March 4, 2010

 

Yellow Springs High School students wrote two out of six winning plays at a recent regional high school playwriting competition. Pictured are, from left, Stefany Lewis, Shirlisa Scott and Philip Kellogg, with teacher Desireé Nickell in back. Their pieces will be performed in the Schuster Center’s Matile Black Box Theatre this weekend, March 5, 6, and 7 at 7 pm.

Fairy tale-come-true for YSHS playwright contest winners

What happens when Yellow Springs High School students are challenged to spin a new yarn from urban legends and fairy tales? The result, according to organizers of a regional high school playwriting challenge, is vivid characters that dare to leap out of insightful and witty scripts up and onto the stage.

Two of the six plays chosen as winners of the challenge, which will be produced by college theater majors, were created by Yellow Springs High School students Stefany Lewis, Shirlisa Scott and Philip Kellogg. “Hooked on Therapy,” Lewis and Scott’s Captain Hook spoof, and “The Big, the Bad, and the Ugly,” Kellogg’s hybrid of the classics Little Red Riding Hood and Three Little Pigs, will be performed in the Schuster Center’s Mathile Theatre in Dayton on March 5, 6 and 7 at 7 p.m. The free shows, to be performed by Sinclair College theater students, are the result of months of collaboration.

Led by Muse Machine, the Victoria Theatre Association and the Sinclair theater department, the challenge, “Changed For Good: The Wicked Playwriting Competition,” reviewed 30 plays from seven area high schools. After a series of collaborative workshops and revisions, just six plays were chosen to be produced on stage.

Winning playwrights received complimentary tickets to the traveling Broadway show, Wicked, and will have an opportunity to meet the cast at the Schuster Center prior to the performance of their plays. Wicked, a prequel to The Wizard of Oz, is told from the perspective of the Wicked Witch of the West, before she became known as such. According to statements made by the Victoria Theatre Association, the play is expected to bring 55,000 people and $1.6 million into Dayton from the tri-state region.

“Wicked provided the perfect backdrop for this project,” said Luke Dennis, executive director of Muse Machine, a membership-driven arts organization that works in the schools. “Students were asked to spin off of a fairy tale, urban legend or nursery rhyme,” he said. “The Wicked Witch is snarky and postmodern, and really opens them up to creating vivid characters.”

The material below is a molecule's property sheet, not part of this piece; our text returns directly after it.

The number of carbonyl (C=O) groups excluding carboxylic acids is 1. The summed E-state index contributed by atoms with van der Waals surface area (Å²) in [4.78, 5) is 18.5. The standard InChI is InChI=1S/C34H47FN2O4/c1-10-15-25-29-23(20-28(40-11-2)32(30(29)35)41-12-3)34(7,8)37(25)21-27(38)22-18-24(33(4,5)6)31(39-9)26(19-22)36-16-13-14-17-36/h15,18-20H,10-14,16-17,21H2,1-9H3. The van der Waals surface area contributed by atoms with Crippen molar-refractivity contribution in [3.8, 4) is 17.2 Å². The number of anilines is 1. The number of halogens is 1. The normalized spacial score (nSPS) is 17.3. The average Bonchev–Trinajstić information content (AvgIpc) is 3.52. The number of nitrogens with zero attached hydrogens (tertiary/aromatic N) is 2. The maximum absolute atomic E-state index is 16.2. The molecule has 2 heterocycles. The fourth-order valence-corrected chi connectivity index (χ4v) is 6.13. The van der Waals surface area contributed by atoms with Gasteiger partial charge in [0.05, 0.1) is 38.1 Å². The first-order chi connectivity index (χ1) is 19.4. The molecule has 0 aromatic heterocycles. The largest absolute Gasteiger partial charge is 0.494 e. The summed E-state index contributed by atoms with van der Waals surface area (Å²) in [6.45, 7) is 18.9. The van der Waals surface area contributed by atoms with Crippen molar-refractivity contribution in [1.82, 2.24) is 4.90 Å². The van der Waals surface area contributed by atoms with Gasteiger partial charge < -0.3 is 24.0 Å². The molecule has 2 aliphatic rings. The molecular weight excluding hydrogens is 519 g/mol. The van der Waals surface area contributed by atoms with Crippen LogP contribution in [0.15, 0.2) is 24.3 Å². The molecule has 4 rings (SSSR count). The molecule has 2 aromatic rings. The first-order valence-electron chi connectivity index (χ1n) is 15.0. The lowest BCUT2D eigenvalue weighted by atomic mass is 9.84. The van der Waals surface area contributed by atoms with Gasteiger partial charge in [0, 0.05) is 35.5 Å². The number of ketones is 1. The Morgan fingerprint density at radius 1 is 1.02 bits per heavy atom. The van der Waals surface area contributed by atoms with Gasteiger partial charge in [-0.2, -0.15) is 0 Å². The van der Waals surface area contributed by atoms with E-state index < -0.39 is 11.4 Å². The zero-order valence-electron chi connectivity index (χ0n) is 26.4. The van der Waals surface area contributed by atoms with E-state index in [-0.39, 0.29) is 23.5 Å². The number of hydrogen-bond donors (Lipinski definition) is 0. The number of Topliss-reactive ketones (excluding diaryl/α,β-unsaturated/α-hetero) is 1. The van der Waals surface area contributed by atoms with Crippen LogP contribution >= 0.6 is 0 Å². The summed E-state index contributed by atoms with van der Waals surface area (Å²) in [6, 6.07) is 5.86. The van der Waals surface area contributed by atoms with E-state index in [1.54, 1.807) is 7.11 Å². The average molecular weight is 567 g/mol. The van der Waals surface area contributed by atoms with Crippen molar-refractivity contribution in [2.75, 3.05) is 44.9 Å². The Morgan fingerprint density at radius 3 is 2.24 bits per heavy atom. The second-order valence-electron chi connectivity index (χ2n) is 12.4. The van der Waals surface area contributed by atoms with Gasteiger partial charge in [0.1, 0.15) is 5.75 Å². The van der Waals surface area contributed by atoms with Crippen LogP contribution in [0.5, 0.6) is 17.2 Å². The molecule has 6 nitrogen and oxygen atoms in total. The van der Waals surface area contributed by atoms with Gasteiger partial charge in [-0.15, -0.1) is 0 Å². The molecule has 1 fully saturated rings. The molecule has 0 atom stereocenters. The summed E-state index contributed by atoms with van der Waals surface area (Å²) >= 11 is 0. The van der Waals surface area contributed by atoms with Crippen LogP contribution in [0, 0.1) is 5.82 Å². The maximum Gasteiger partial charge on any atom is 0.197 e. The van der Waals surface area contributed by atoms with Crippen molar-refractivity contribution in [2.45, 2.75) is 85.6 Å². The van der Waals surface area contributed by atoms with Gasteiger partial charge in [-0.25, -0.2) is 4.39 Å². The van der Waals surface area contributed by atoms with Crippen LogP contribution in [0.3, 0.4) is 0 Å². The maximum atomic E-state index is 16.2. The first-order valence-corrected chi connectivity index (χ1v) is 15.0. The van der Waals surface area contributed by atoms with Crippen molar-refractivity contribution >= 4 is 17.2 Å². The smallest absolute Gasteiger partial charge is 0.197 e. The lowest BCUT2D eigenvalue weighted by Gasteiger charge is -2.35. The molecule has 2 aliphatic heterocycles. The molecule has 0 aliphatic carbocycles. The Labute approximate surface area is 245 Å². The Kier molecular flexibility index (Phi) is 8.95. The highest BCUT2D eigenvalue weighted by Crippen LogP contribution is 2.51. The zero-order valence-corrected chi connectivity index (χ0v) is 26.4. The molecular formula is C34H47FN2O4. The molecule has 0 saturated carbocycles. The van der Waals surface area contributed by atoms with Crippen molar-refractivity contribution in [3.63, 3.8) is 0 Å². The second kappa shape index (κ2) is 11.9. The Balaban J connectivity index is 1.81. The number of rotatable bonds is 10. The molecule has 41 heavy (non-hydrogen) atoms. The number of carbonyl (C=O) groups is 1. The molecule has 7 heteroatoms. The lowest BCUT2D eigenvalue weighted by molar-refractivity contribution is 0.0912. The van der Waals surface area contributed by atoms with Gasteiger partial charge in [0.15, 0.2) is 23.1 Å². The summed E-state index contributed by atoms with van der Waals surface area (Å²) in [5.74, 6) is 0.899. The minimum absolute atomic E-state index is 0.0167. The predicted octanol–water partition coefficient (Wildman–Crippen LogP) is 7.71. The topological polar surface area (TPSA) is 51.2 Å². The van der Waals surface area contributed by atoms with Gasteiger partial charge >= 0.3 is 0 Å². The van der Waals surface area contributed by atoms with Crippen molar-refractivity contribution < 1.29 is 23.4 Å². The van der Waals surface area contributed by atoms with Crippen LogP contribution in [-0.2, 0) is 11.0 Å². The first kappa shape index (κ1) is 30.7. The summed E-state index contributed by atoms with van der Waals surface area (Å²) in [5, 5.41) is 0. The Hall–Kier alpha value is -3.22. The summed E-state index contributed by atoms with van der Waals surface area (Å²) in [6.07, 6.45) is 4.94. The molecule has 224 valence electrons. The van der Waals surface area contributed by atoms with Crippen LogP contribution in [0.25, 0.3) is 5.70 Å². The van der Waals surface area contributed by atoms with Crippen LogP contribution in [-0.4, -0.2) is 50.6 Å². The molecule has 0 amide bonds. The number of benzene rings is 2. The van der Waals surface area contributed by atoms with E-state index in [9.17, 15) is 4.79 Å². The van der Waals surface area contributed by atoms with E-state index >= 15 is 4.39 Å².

High school students don’t often have the opportunity to intensely revise their work, according to YSHS English teacher Desireé Nickell, and the workshopping process was invaluable in this regard.

“It’s been a great experience because it is not just writing a play, it’s beyond that,” Nickell said. “It’s for a wider audience, with a lot of schools participating. The kids have been getting incredible feedback, and this has been a lot about rewriting and thinking about what you wrote.”

The main value of the contest lies in this process, according to Nickell, because students gain “the recognition that plays start out one way, and end up in a totally different way. All good writers write, and rewrite, and rewrite.”

This is the first year the high school has participated in Muse Machine. A total of eight YSHS students made what Nickell called a “huge commitment” to participate in the collaboration, which took place outside of school time over many months. In addition to Lewis, Scott and Kellogg, these students included Kelly Miller, Lizzy Gonder, Eli Biggs, William Fenimore and Acala Cresci.

The first workshopping session was a brainstorming session, and students went home with a lot of ideas about how to improve the work they presented. Students were asked to submit a second draft in the next session, and Sinclair students read the plays live. Another round of feedback and critique ensued, and students had one week to revise and submit for adjudication. Out of these 30 plays, six were chosen, including one from the Dayton Early College Academy, two from Stivers School for the Arts and one from Beavercreek. These six plays were then workshopped live at the third and final critique session held at Sinclair Community College.

Village resident Jonathon Platt’s Dayton Early College Academy students also made the cut to the final round, and were working with Yellow Springs students during the last workshopping session.

“They were taken in by the process,” Platt said. “It was a really professional undertaking that took the students’ work very seriously.”

Muse Machine traditionally emphasizes performance with youth, Dennis said, but this project emphasized the writing process itself. Short plays can’t depend upon plot for appeal, he said, so there was a real emphasis on character development throughout the workshopping and revisioning process. The characters need to be vibrant, he said, and Yellow Springs students were apparently up to the task.

The selection process was blind, he said, but you don’t have to look far to understand how Yellow Springs youth could have a knack for finding their voice. Already enriched by arts experiences with YS Kids Playhouse, the elementary school-wide play, and yearly high school theater performances and one-act play production, local youth who venture beyond the boundaries of Yellow Springs seem to excel.

“It just leaves them all that much more equipped to find their voice and be good writers,” Dennis said. “It’s powerful when you treat a young person as an adult, that their work is good enough to be performed by others in public.”

Those who are interested in seeing the free shows in the Mathile Black Box Theatre are invited to contact [email protected]

Contact: [email protected]

200 Years of Yellow  Springs